Self-Care Without Self-Awareness

There’s a good piece over a Tiny Buddha today titled Escape Isn’t Self-Care. Too many people embrace avoidance behavior, but don’t do much else to nurture their physical and mental health. It’s self-care without self-awareness, because you’re not acknowledging how you feel, or why you feel that way. You can never address the underlying issue if all you do is run away.

Knowing When to Walk Away

Let’s all say it again together: Minimalism is getting rid of the things you don’t need in order to create space for the things you want. Just yesterday I wrote about my inability to continue the zine because of the emotional toll it took. That wasn’t avoidance of the issues; it was knowing my tolerances, and understanding that I can’t soak in human misery all day long and still be functional. Some people think I’m avoiding a lot of problems by living in Finland, but I’m here for the opportunities. It’s not about what we walked away from, but what we walked toward. There are things we can do here that we wouldn’t be able to do in the United States, starting with Katie going to graduate school.

I have referred to closing my social media accounts as an act of self-care. It’s escape and avoidance, sure. Just this morning, though, Katie was telling me about her most recent Facebook exploits. Someone posted something factually incorrect (without doing a deep dive, another diatribe equating being gay to being a pedophile). She had to jump in and school them. The person then either took the post down, or edited permissions so Katie can’t see it. Which is no indication that the original poster learned anything from Katie’s comment. Maybe the person isn’t spreading garbage any more, but no one is seeing Katie’s correction, either.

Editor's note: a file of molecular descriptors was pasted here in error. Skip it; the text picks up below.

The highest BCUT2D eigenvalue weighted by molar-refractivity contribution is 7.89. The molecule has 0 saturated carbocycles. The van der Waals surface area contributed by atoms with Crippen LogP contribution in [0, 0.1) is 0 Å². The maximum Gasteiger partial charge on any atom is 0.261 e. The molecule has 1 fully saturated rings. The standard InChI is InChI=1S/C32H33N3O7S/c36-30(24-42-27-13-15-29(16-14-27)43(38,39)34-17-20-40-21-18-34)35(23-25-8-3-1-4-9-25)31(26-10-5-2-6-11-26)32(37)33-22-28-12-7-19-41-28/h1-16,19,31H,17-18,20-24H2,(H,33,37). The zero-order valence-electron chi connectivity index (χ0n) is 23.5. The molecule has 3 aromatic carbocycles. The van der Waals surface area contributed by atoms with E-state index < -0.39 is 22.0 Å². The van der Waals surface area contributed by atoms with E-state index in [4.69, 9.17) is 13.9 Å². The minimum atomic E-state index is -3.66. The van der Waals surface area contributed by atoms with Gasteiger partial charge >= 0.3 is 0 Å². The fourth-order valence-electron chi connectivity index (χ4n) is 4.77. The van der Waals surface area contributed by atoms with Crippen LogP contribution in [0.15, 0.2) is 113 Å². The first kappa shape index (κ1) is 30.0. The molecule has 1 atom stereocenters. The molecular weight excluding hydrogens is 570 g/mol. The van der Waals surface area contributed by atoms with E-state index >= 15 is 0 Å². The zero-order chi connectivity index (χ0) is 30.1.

The point I’m making, though, is that I don’t have time to do all of the things I need and want to accomplish on any given day. I certainly don’t have time to be the Ignorance Police. Especially since people will continue to be locked into their belief systems, regardless of the facts. It’s pointless. Then I get upset, and have a harder time doing the things I need to do. So I don’t do social media on a personal level, making more space for the things I need and want.

Finding a Better Way

Minimalism, then, is a form of self-care. Self-care is a practice of minimalism. Where is the line, though, between mindful editing and unhealthy avoidance? I think it’s a matter of picking the proper time and place to deal with things. It’s more of an organizational and time management problem than anything else. I don’t look at the news in the morning because I know it will ruin a good portion of my day. It’s not that I don’t want to be informed, but I need to be awake, in a good mood, and feel like I’ve accomplished something before I can absorb the rudeness, cruelty, and willful ignorance the day has to offer.

It means taking the deep dive, when I have the time and the emotional bandwidth, to address my fears and worries. Knowing that the politicians and the media thrive on fear-mongering, I need to know the whole story. Often, it’s not as bad as it sounds — surprise, surprise, we’re being manipulated. The part where someone is trying to do something about it gets buried, or left out of the story entirely. I’m not avoiding the issue, but I’m facing it in a way that doesn’t adversely impact my entire life.

Self-Care Without Self-Awareness

Taking care of yourself requires you to know what needs taking care of. If you have dry skin, you put on lotion. When you eat healthy all week, you take a cheat day. Knowing that you’re allergic to peanuts, you avoid them. Conversely, knowing that I could eat nothing but ice cream all day, every day, I don’t keep it in the house. The TV is off and my second computer is no longer on my desktop because I’d let streaming “background noise” distract me from work. That’s all self-care. It’s addressing my needs in ways that are positive, productive, and ultimately make me feel better about myself.

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